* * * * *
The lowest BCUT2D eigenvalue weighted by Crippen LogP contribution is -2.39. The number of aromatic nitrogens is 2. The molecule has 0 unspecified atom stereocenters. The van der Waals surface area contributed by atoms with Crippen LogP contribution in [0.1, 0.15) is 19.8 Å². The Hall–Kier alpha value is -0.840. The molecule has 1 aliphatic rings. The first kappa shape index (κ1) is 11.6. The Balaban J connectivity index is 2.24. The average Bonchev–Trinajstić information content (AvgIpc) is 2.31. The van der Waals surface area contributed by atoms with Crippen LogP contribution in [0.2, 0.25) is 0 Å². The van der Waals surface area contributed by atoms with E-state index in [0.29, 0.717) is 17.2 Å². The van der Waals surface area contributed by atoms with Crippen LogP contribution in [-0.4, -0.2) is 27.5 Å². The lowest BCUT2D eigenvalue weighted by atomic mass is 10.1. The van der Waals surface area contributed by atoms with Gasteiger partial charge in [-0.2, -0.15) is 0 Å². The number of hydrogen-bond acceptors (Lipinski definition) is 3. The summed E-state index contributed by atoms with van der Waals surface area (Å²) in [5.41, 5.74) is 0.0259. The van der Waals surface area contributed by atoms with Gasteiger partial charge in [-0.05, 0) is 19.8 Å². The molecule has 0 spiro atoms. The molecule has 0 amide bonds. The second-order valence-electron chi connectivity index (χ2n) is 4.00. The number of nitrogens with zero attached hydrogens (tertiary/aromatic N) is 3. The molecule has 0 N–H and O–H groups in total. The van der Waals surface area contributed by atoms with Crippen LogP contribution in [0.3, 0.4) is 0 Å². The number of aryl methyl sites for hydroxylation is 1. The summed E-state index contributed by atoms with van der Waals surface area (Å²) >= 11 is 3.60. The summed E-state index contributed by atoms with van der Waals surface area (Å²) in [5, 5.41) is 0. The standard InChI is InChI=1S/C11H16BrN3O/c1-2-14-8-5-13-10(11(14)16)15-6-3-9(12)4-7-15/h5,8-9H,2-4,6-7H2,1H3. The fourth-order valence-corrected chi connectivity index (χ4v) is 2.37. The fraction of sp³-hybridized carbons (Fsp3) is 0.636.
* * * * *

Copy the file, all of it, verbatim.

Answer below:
The lowest BCUT2D eigenvalue weighted by Crippen LogP contribution is -2.39. The number of aromatic nitrogens is 2. The molecule has 0 unspecified atom stereocenters. The van der Waals surface area contributed by atoms with Crippen LogP contribution in [0.1, 0.15) is 19.8 Å². The Hall–Kier alpha value is -0.840. The molecule has 1 aliphatic rings. The first kappa shape index (κ1) is 11.6. The Balaban J connectivity index is 2.24. The average Bonchev–Trinajstić information content (AvgIpc) is 2.31. The van der Waals surface area contributed by atoms with Crippen LogP contribution in [0.2, 0.25) is 0 Å². The van der Waals surface area contributed by atoms with E-state index in [0.29, 0.717) is 17.2 Å². The van der Waals surface area contributed by atoms with Crippen LogP contribution in [-0.4, -0.2) is 27.5 Å². The lowest BCUT2D eigenvalue weighted by atomic mass is 10.1. The van der Waals surface area contributed by atoms with Gasteiger partial charge in [-0.2, -0.15) is 0 Å². The number of hydrogen-bond acceptors (Lipinski definition) is 3. The summed E-state index contributed by atoms with van der Waals surface area (Å²) in [5.41, 5.74) is 0.0259. The van der Waals surface area contributed by atoms with Gasteiger partial charge in [-0.05, 0) is 19.8 Å². The molecule has 0 spiro atoms. The molecule has 0 amide bonds. The second-order valence-electron chi connectivity index (χ2n) is 4.00. The number of nitrogens with zero attached hydrogens (tertiary/aromatic N) is 3. The molecule has 0 N–H and O–H groups in total. The van der Waals surface area contributed by atoms with Crippen LogP contribution in [0.3, 0.4) is 0 Å². The number of aryl methyl sites for hydroxylation is 1. The summed E-state index contributed by atoms with van der Waals surface area (Å²) >= 11 is 3.60. The summed E-state index contributed by atoms with van der Waals surface area (Å²) in [5, 5.41) is 0. The standard InChI is InChI=1S/C11H16BrN3O/c1-2-14-8-5-13-10(11(14)16)15-6-3-9(12)4-7-15/h5,8-9H,2-4,6-7H2,1H3. The fourth-order valence-corrected chi connectivity index (χ4v) is 2.37. The fraction of sp³-hybridized carbons (Fsp3) is 0.636.